Sayyid Abul A'la Maududi


Sayyid Abul Ala al-Maududi (Urdu: سيد ابو الاعلى مودودی, Arabic: سيد أبو الأعلى المودودي; alternative spellings of first and last names: Syed, Maudoodi, and Mawdudi; often referred to as Maulana Maududi and Imam Maududi) (September 25, 1903 – September 22, 1979) founded the Jamaat-e-Islami (The Islamic Party), a political Islamic party in Pakistan. Abul A’la was born on Rajab 3, 1321 AH (September 25, 1903 C.E.) in Aurangabad, a well-known town in the former princely state of Hyderabad (Deccan), presently Andhra Pradesh, India.

Contents

The family had a long-standing tradition of spiritual leadership and a number of Maududi’s ancestors were outstanding leaders of Sufi Orders. One of the luminaries among them, the one from whom he derived his family name, was Khawajah Qutb al-Din Maudud (d. 527 AH), a renowned leader of the Chishti Sufi Order. Maududi’s forefathers had moved to the Subcontinent from Chisht, Afghanistan towards the end of the 9th century of the Islamic calendar (fifteenth century of the Christian calendar). The first one to arrive was Maududi’s namesake, Abul A’la Maududi (d. 935 AH). Maududi’s father, Ahmad Hasan, born in 1855 C.E., a lawyer by profession, was a highly religious and devout person. Abul A’la was the youngest of his three sons. Maududi is widely considered to have been one of the most significant Muslim thinkers of the twentieth century. The movement he founded remains strong, both in the Indian sub-continent where some members have held political office in Pakistan and in Bangladesh and also in the South Asian Muslim Diaspora. With Sayyid Qutb he is often called an intellectual father of fundamentalist Islam. Passages he wrote about the legitimacy of the jihad-of-the sword are widely cited. However, his successors have used constitutional means to promote their understanding of Islam and have engaged with Western thought. One of his most accomplished disciples and interpreters, Khurshid Ahmad, has made a major contribution to Muslim-Christian dialogue. Maududi's writings remain popular, and his though is still very influential. He was the first recipient of the prestigious King Faisal award for outstanding service to Islam in 1976 for his tract on human rights.

Educational & intellectual growth

After acquiring early education at home, Abul A’la was admitted in Madrasah Furqaniyah, a high school which attempted to combine the modern Western with the traditional Islamic education. After successfully completing his secondary education, young Abul A’la was at the stage of undergraduate studies at Darul Uloom, Hyderabad, when his formal education was disrupted by the illness and eventual death of his father. This did not deter Maududi from continuing his studies though these had to be outside of the regular educational institutions. By the early 1920s, Abul A’la knew enough Arabic, Persian and English, besides his mother-tongue, Urdu, to study his subjects of interest independently. Thus, most of what he learned was self-acquired though for short spells of time he also received systematic instruction and guidance from some competent scholars. Thus, Maududi’s intellectual growth was largely a result of his own effort and the stimulation he received from his teachers. Moreover, his uprightness, his profound regard for propriety and righteousness largely reflect the religious piety of his parents and their concern for his proper moral upbringing.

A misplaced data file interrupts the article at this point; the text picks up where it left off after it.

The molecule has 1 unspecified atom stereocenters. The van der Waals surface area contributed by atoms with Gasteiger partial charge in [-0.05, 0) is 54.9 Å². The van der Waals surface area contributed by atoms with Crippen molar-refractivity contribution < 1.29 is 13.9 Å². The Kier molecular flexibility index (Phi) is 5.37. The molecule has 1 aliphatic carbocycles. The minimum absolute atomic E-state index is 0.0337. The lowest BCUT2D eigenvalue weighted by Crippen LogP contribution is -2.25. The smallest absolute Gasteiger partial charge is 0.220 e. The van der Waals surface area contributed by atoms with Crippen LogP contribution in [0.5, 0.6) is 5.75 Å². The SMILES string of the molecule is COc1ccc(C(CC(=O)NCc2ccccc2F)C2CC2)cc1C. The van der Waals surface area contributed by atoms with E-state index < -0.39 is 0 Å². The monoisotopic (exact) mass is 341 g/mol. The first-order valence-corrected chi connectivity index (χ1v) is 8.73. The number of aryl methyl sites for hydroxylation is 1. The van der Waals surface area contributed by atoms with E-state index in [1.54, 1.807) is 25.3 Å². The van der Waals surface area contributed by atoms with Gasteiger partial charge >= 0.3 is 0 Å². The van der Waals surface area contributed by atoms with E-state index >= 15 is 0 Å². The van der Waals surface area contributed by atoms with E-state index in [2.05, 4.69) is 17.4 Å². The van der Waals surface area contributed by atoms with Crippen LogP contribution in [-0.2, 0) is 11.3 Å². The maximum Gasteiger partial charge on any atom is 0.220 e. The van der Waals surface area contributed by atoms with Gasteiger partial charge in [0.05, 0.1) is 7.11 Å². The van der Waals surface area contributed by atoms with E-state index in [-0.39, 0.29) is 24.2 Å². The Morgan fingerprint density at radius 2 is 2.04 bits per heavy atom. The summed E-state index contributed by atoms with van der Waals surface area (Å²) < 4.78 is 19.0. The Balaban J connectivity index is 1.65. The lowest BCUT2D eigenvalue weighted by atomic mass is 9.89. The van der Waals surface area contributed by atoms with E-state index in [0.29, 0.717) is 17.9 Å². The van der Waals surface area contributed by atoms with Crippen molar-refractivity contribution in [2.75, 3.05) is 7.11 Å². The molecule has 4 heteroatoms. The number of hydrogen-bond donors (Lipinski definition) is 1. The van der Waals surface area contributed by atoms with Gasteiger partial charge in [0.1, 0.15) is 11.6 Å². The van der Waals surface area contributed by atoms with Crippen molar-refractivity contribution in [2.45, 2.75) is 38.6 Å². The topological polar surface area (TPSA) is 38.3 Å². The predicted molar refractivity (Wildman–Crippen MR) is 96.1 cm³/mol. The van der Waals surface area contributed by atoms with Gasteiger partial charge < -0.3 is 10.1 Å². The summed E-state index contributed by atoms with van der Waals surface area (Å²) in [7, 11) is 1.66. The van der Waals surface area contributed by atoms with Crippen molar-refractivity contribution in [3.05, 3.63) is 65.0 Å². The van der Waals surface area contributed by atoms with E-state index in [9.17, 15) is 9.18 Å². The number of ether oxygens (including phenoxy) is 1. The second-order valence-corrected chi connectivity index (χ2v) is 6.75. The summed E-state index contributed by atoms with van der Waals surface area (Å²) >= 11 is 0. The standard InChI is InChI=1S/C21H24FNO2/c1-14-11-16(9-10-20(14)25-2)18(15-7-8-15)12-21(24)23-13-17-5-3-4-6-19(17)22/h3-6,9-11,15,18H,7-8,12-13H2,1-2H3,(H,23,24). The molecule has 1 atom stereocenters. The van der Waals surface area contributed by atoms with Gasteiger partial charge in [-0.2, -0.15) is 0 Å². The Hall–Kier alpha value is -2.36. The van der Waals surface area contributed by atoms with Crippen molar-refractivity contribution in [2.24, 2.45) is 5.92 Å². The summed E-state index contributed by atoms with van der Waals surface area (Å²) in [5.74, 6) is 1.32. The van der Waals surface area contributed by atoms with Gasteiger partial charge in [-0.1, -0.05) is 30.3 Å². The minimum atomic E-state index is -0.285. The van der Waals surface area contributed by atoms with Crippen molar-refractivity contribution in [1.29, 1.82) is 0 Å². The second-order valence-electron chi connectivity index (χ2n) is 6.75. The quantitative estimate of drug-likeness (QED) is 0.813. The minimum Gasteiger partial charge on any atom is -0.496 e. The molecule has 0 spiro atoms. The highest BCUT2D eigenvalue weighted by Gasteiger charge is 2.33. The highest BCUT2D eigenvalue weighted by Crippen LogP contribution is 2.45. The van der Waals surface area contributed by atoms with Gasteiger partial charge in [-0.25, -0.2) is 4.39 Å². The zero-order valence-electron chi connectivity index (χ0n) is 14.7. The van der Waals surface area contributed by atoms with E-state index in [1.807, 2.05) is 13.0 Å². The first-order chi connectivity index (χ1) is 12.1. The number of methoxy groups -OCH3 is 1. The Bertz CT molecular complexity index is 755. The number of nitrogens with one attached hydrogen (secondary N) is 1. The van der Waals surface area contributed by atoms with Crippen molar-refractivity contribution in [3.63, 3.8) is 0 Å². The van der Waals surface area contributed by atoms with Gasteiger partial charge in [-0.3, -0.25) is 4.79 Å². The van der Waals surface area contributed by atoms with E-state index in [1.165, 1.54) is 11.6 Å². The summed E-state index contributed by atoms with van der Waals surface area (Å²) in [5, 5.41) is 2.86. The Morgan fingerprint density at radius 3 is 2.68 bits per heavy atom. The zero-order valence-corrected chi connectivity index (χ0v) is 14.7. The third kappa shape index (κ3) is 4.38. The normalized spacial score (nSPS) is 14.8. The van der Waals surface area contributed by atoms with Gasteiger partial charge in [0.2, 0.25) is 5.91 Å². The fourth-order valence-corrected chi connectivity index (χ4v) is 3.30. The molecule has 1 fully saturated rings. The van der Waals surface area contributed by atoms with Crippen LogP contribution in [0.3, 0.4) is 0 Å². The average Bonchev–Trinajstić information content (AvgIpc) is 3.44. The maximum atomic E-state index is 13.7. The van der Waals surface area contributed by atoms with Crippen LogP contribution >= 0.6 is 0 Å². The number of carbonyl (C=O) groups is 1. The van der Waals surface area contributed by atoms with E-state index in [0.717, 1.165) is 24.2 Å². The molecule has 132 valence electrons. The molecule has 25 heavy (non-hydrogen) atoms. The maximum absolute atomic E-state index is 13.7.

Involvement in journalism

After the interruption of his formal education, Maududi turned to journalism in order to make his living. In 1918, he was already contributing to a leading Urdu newspaper, and in 1920, at the age of 17, he was appointed editor of Taj, which was being published from Jabalpore, a city in the province now called Madhya Pradesh, India. Late in 1920, Maududi came to Delhi and first assumed the editorship of the newspaper Muslim (1921-23), and later of al-Jam’iyat (1925-28), both of which were the organs of the Jam’iyat-i ‘Ulama-i Hind, an organisation of Muslim religious scholars. Under his editorship, al-Jam’iyat became the leading newspaper of the Muslims of India.

Interest in politics

Around the year 1920, Maududi also began to take some interest in politics. He participated in the Khilafat Movement, and became associated with the Tahrik-e Hijrat, which was a movement in opposition to the British rule over India and urged the Muslims of that country to migrate en masse to Afghanistan. The Khilafat movement supported the continued existence of the Muslim caliphate after it was abolished by the Turish leader, Mustafa Kemal Atatürk. However, he fell foul of the leadership of the movement because of his insistence that the aims and strategy of the movement should be realistic and well-planned. Maududi withdrew more and more into academic and journalistic pursuits.

First book

During 1920-28, Maulana Maududi also translated four different books, one from Arabic and the rest from English. He also made his mark on the academic life of the Subcontinent by writing his first major book, al-Jihad fi al-Islam. This is a masterly treatise on the Islamic law of war and peace. It was first serialized in al-Jam’iyat in 1927 and was formally published in 1930. It was highly acclaimed both by the famous poet-philosopher Muhammad Iqbal (d. 1938) and Maulana Muhammad Ali Jauhar (d. 1931), the famous leader of the Khilafat Movement. Though written during his ’20s, it is one of his major and most highly regarded works. It was in this work that he argued in favor of the jihad-of-the sword, ranting against Muslims who restricted jihad to that of "swords and pens." He wrote that to limit jihad to "waging war with tongues and pens" is tantamount to surrounding to the enemy, since it concedes that "to fire cannons and to shoot with guns is the privilege of your honor's government," while "wagging tongues and scratching with pens is our pleasure" (1930: 3). In a paragraph that is often used to support the view that fundamentalists Muslims want to take over, by force is necessary, the whole world, he wrote:

Islam requires the earth—not just a portion of it—not because the sovereignty over the earth should be wrestled from one or several nations and vested in one particular nation—but because the entire mankind should benefit from the ideology and welfare program or what would be true to say from Islam, which is the program of well-being for all humanity" (1930: 6-7).